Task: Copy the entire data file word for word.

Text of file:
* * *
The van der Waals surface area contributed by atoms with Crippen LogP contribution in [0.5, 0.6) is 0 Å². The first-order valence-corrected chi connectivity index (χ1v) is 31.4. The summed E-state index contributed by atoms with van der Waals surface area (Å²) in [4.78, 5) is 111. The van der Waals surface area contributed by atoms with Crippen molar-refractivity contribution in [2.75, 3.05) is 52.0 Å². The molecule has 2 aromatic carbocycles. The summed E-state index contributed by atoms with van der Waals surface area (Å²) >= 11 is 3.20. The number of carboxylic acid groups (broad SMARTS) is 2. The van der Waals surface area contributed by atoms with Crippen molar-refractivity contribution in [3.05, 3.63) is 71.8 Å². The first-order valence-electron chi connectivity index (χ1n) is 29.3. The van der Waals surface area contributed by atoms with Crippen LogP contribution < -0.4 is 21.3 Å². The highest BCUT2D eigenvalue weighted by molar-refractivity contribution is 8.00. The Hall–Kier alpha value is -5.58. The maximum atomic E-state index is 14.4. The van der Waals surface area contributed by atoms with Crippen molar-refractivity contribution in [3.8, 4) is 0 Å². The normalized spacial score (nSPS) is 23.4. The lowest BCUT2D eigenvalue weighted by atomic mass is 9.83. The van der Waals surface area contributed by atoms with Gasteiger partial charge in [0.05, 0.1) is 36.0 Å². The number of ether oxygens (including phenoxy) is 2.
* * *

The van der Waals surface area contributed by atoms with Crippen LogP contribution in [0.5, 0.6) is 0 Å². The first-order valence-corrected chi connectivity index (χ1v) is 31.4. The summed E-state index contributed by atoms with van der Waals surface area (Å²) in [4.78, 5) is 111. The van der Waals surface area contributed by atoms with Crippen molar-refractivity contribution in [2.75, 3.05) is 52.0 Å². The molecule has 2 aromatic carbocycles. The summed E-state index contributed by atoms with van der Waals surface area (Å²) >= 11 is 3.20. The number of carboxylic acid groups (broad SMARTS) is 2. The van der Waals surface area contributed by atoms with Crippen molar-refractivity contribution in [3.05, 3.63) is 71.8 Å². The first-order valence-electron chi connectivity index (χ1n) is 29.3. The van der Waals surface area contributed by atoms with Crippen LogP contribution < -0.4 is 21.3 Å². The highest BCUT2D eigenvalue weighted by molar-refractivity contribution is 8.00. The Hall–Kier alpha value is -5.58. The maximum atomic E-state index is 14.4. The van der Waals surface area contributed by atoms with Crippen molar-refractivity contribution in [3.8, 4) is 0 Å². The normalized spacial score (nSPS) is 23.4. The lowest BCUT2D eigenvalue weighted by atomic mass is 9.83. The van der Waals surface area contributed by atoms with Gasteiger partial charge in [0.05, 0.1) is 36.0 Å². The number of ether oxygens (including phenoxy) is 2.